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The Ultimate Lifestyle Photography Guide for Large Families

Lifestyle photography is a style that aims to capture organic moments as they unfold, without posing.  However when a family has many children, unless you’re photographing them all in a confined space, it can be like herding cats!

Sarah Croker learned her craft through our Enthusiast Photography Course and our Advanced Photography Course. She’s since gone on to become a professional lifestyle photographer of newborns, children, families and weddings based in a rural area of Australia, so she’s accustomed to capturing large families in unconfined spaces!

Read on to learn how Sarah directs a lifestyle session with a large (or large-ish!) family and produces a gallery of authentic images.

 

1. Location

“I always ask the family before the session if they have any specific locations around their home they want me to use. I also like to have at least one up my sleeve which will give me great light for a whole family shot, so I allow time to scope around before we start.

Their property had an amazing driveway lined with poplars and a rusty old farm gate, and I knew that I wanted to try some shots using both so that gave me a starting point. Luckily we were blessed with an overcast afternoon, so I had the freedom to shoot anywhere and still get even light.


2. Unposed

When I photograph families, I always capture them in a lifestyle manner, which means a large portion of the session will be unposed. But when you have a larger family, a little more direction is needed. However the end result doesn’t have to be unnatural. Simply:

  • Gather the family rather than posing;
  • Then tweak their positions to get a balanced grouping (if needed);
  • Use prompts to create some fun banter;
  • Be ready to capture their candid responses.

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When you’re taking the obligatory whole family shot, it really helps when the location has something for members of the family to lean on and sit on to mix it up, bring small people up to the height of the big people, and add interest. So for those reasons, the rusty farm gate was perfect.

For this shot, the only posing I did was to relocate the youngest boy from the middle to the right to get a more balanced composition. Then I chatted to them and got them laughing, and these are the moments you’re looking for… the set up is loosely directed, but the responses are real.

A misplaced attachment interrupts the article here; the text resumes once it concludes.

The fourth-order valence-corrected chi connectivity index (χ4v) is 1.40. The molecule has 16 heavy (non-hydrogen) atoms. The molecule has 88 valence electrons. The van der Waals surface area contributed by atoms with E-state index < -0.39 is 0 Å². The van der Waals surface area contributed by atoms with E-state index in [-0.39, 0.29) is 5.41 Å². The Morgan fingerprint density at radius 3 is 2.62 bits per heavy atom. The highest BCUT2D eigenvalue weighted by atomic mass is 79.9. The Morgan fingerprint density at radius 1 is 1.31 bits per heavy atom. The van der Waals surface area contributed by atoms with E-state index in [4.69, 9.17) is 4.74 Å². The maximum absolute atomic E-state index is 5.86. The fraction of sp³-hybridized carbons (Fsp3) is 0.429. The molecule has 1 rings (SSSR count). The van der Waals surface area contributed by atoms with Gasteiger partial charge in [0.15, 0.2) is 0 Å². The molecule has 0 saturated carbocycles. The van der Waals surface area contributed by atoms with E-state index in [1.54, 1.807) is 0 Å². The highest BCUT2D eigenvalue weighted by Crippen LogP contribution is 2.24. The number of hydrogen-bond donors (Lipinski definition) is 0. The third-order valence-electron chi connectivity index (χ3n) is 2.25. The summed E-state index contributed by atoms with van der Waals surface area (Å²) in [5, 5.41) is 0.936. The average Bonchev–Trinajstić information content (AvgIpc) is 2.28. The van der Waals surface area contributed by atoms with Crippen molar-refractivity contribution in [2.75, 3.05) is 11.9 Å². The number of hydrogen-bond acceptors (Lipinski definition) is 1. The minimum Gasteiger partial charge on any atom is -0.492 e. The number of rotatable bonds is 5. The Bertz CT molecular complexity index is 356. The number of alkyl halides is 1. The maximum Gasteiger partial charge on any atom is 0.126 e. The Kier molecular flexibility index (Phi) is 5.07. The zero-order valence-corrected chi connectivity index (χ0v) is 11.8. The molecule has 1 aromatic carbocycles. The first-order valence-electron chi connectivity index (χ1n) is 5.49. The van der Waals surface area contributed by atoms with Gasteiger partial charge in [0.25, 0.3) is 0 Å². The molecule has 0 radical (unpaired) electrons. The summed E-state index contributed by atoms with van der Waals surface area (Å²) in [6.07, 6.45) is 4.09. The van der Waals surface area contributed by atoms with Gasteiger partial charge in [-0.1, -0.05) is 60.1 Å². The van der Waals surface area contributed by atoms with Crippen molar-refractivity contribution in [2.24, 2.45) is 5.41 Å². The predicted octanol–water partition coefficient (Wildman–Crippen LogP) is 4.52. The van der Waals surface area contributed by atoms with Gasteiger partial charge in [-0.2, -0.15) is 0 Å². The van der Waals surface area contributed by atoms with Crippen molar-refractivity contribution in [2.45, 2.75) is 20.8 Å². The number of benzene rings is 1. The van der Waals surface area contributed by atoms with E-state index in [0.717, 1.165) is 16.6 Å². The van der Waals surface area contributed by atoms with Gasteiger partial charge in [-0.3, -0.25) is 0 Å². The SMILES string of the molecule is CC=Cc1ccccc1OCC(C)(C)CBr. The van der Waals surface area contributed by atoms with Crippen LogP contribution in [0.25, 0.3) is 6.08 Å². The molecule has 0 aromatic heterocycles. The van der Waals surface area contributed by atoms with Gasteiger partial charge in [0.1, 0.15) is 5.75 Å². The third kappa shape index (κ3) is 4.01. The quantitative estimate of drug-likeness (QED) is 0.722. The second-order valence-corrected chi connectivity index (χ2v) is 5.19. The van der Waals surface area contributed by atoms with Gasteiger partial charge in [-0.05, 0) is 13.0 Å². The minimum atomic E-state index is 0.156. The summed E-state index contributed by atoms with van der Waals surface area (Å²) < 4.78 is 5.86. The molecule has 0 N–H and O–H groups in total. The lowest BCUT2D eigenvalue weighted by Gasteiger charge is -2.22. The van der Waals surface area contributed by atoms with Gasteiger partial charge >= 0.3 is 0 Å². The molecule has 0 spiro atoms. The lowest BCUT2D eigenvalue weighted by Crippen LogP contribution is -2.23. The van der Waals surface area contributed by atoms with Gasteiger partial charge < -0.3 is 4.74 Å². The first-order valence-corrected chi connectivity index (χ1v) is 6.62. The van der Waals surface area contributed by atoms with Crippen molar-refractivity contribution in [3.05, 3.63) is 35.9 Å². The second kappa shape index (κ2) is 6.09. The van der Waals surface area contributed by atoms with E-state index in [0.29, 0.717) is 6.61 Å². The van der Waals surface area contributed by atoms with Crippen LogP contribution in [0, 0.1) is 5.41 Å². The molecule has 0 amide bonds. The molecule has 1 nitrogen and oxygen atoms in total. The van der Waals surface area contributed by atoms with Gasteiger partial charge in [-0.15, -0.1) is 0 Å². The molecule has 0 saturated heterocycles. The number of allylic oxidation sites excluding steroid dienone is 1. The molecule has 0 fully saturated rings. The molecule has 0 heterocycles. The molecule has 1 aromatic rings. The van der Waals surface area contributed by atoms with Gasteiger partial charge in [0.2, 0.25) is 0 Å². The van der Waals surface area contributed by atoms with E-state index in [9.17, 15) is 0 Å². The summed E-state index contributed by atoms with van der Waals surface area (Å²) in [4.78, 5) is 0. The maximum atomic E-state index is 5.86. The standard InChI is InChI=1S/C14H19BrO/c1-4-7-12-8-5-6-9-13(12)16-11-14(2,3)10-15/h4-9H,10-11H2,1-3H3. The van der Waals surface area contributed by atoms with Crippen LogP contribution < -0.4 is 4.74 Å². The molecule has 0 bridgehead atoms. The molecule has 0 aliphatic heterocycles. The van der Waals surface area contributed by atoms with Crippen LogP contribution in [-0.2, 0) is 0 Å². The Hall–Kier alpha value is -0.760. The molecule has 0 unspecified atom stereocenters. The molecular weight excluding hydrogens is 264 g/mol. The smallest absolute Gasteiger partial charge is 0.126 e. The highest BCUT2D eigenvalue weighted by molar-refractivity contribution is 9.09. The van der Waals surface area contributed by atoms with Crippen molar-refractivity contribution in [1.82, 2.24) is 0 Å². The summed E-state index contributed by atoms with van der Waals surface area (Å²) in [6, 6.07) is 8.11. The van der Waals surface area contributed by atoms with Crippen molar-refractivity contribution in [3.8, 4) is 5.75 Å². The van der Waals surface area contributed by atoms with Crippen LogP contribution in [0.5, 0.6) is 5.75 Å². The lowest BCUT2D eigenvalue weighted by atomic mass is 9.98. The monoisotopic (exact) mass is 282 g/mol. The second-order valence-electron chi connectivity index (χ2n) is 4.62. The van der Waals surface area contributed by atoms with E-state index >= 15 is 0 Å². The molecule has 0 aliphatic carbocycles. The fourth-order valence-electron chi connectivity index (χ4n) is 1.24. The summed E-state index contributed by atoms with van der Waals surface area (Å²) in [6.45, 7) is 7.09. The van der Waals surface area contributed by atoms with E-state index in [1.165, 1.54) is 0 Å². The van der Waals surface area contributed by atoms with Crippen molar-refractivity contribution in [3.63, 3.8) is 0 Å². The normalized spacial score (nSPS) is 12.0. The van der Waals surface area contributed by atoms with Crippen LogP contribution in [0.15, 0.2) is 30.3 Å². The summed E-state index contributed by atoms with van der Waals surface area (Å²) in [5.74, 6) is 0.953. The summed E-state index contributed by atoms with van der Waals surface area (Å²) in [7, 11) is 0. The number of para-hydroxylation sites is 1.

3. Relaxed Direction

The ultimate goal is a family led session – more organic, less directed and as little posing as possible. But it can take a good handful of frames to get there… even when a family book a lifestyle session because they want an unposed style, most will still wait for direction at the start of the session. After all, it’s unlikely they do this every other day, they don’t know how it works! Plus, the kids probably don’t know you, and they need time to get familiar and confident enough to be themselves.

As the session progresses and the family relax, they will lead more and more. Especially the kids, and especially with prompting.

I asked the family to walk away from me then walk back… but not all in a line. I suggested they walk just as they would if they were walking from the car to the footy fields, some in front, some behind, someone holding hands etc. This way it looks far more natural and no cheese!

I use cues non stop to try and get them to laugh or interact with one another (preferably both!). I’ll say silly things or ask questions, for example…

  • “Who snores the loudest?”
  • “Who’s the best cook?”
  • “Who’s got the worst jokes?”
  • “Look at your favourite person.”
  • “What’s your craziest dinner?”
  • Tell a fart joke, pull a funny face, etc.

 

4. Props

If kids have something else to concentrate on, they aren’t posing and most kids love to have a photo with their favourite sidekick or possession, so I always encourage this in my shoots. Think farm animals, favourite toys, bikes, footballs, pony, dog, cat, etc. Farm kids in particular have so much going on around them that it makes my job pretty easy. I snap away while they’re getting ready then take a couple more posed shots as well.

These kids wanted photos with their sheep dogs, and they’re rugby mad so I also made sure to capture them playing with the football. If they’re having fun, and doing what they love, they will let you shoot for hours.

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5. Let Them Direct

I like to let them direct the shoot to an extent. These kids wanted to go up to the old hay shed, which happened to be a gorgeous backdrop in great light. Winning!

…and it just happened to have a fallen tree about 20 metres away. Bingo!